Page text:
So, why don't you talk about them? A person like Nii seems to exhalt the genocidaires to a pedestal they don't deserve at all, perhaps because he is on their payroll, money they obtain out of plundering Congo and carrying out illegal business across the globe with greedy, self-seeking, humanless, fellows. That is why they (FDLR and other genocidaires like them) still have a voice. If they were stopped to plunder Congo they would have no voice. But because Kagame is stepping on their and their protectors' toes, he is their 'enemy', so they must detract him. A look at the poster/placard above reading "3 million children dead on Kagame's orders" should tell it all to any rational human being across the globe!

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  14. Charles Ruda

    Even the likes of Hitler, Idi Amin Dada, Bokassa, Habyarimana, etc, have never been charged with such a scale of atrocitous abuse of God's dearest creation, and, afterall, kids! Gosh! Which sane man or woman would believe such trash as portrayed in the demo? To see Kagame being welcomed, hailed and honoured as an exemplary leader around the world proves what I have stated above. Would Kagame be in position to hypnotize the world so as not to see such a horrendous crime he has committed against humanity? Even you propagandists, I think you sometimes underrate people's intelligence. It takes one to be a child, a fool, a mentally unstable person, to not see through a 'white' lie that one!

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  15. Charles Ruda

    Lastly, I don't want to be an apologetic for Kagame's mistakes or failings as a human being or during his tenure of office as the President of the Republic of Rwanda. I believe that erring is human, but forgiveness is divine. I personally would have a heart to excuse and forgive him for many mistakes/errors he might have made. My own evaluation is that he is doing better things than most of the people you guys like Nii and Ann want to field for us. I take the current opposition leaders like Ingabire (photo above) and others as examples. Apart from dwelling on divisionist and demonizing discourse, they don't seem to have any authentic ideas or a sound development agenda for delivering Rwandans from what appears to be the RPF's or Kagame's hegemony and management failure.

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  16. Charles Ruda

    What will these opposition leaders gain, apart from wrath from a powerful government, by engaging in whipping up ethnic animosity which a number of Rwandans are fed up with by now? Above all, what will they gain in internal politics (in Rwanda, I mean) when their fake cause is being advanced mainly by people like Nii and the like who can afford to cheat the world on a virtual forum like this but could probably find themselves dumbfounded in a face-to-face lecture or a public speech?

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  17. Charles Ruda

    Poeple like Nii should come to Rwanda and tell Banyarwanda what they can otherwise write on the Internet. People like Erlinder are brave, although I would refrain from calling him a hero, because he has dared to come to Rwanda even when he knew he was unwelcome due to the 'enemy' image he has carved himself of against not only the Rwandan Governnent but a number of Rwandans. I hope he enjoys the coolers for a while, and that way he will learn from the reality that he too is human like the people he tries to treat as 'objects' of his occupational exploits.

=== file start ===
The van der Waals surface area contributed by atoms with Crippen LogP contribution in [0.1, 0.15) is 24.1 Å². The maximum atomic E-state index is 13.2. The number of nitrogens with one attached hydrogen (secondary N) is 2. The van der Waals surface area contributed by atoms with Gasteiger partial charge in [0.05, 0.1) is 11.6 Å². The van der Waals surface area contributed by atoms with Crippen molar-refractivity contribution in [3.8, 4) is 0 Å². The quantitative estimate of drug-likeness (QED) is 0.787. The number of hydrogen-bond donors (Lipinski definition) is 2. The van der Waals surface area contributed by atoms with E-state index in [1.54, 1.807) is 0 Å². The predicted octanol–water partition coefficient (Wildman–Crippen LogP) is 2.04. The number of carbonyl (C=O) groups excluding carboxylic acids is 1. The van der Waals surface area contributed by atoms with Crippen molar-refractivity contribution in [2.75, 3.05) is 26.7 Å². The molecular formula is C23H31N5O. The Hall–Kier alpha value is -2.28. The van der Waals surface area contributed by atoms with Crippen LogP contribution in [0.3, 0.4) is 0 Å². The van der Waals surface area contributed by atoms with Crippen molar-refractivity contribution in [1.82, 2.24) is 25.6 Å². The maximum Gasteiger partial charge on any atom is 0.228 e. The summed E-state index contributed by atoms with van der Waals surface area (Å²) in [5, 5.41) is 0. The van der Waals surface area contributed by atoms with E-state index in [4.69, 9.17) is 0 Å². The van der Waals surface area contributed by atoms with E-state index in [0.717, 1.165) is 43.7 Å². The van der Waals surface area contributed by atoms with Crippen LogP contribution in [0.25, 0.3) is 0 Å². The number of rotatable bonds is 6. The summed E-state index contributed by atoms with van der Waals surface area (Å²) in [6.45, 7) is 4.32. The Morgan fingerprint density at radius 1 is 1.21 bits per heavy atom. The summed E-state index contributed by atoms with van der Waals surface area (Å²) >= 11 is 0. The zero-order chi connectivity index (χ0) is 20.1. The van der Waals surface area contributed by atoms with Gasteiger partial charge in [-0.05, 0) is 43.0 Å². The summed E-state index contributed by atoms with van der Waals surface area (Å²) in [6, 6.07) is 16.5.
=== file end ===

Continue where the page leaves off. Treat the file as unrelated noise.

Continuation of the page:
God bless you all, and please tolerate my dissent if you don't mind.

    Reply
  18. Erick

    @charles
    Dear Charles, I do really agree with your take. However, I disagree with you about a systematic mwirabura/mzungu (african/white) divide. Yes, the Mzungu was a colonizer and yes, most of the shareholder value of the big mining companies is in Wazungu pockets. Yet… I would refrain from deterministically using this dichotomy, just as I would refrain to deterministically use the Hutu/Tutsi dichotomy. It is through the acceptance that we are all humans that we understand that no matter what color you and your culture are, all can rise to cultural highs and all can fall deep to the lows of hatred and murder. Please, let us condemn ideologies which can befall just anyone and not ethnicities/nations/races. Hope you agree.

    Reply
    1. Erick

      @Edmund
      As for now, it seems like Ann has "found" a hidden truth that has been viciously hidden from the world population (a big big bad conspiracy!) and as an anti-nuclear peace loving moralist soul she will "fight" for spreading this "truth". Mainly, she might have discovered that if she writes about an under-reported African issue she can push her journalistic career. After all it is not the "Middle East" which is saturated by "experts" like her. So wow, she is practically the ONLY journalist in the field! Isn't that an opportunity? Never mind she has probably never set her foot in Rwanda or met Rwandans of all political views.

      As I wrote in another post: If Ann goes on like this, she may well be the next Georges Ruggiu, the Belgian-Italian RTLM reporter convicted by the ICTR for spreading hatred. Ann, if you REALLY think you want to save the world, think again. So far you are shamelessly spitting into the faces of survivers and trampling on the graves of their loved ones. So think again please. It has NOTHING to do with approving or disapproving Kagame!

      Reply
  19. Erick

    Noooooo. I wrote about Ruggiu in the last article of Ann a few days ago.
    Am just active posting here about a week and actually never posted on other sites…
    Take care good man! :-)

    Reply
  20. PKagabo

    I am just wondering where in Nii's critique he talks about genocide? Those who are criticizing Nii keep bringing up the genocide. Where did you find that in the critique? Could someone refute the report instead? I personally think Nii hit the nail on the head. I am no journalist, but Nii's critique completes the original report in my opinion.

    Reply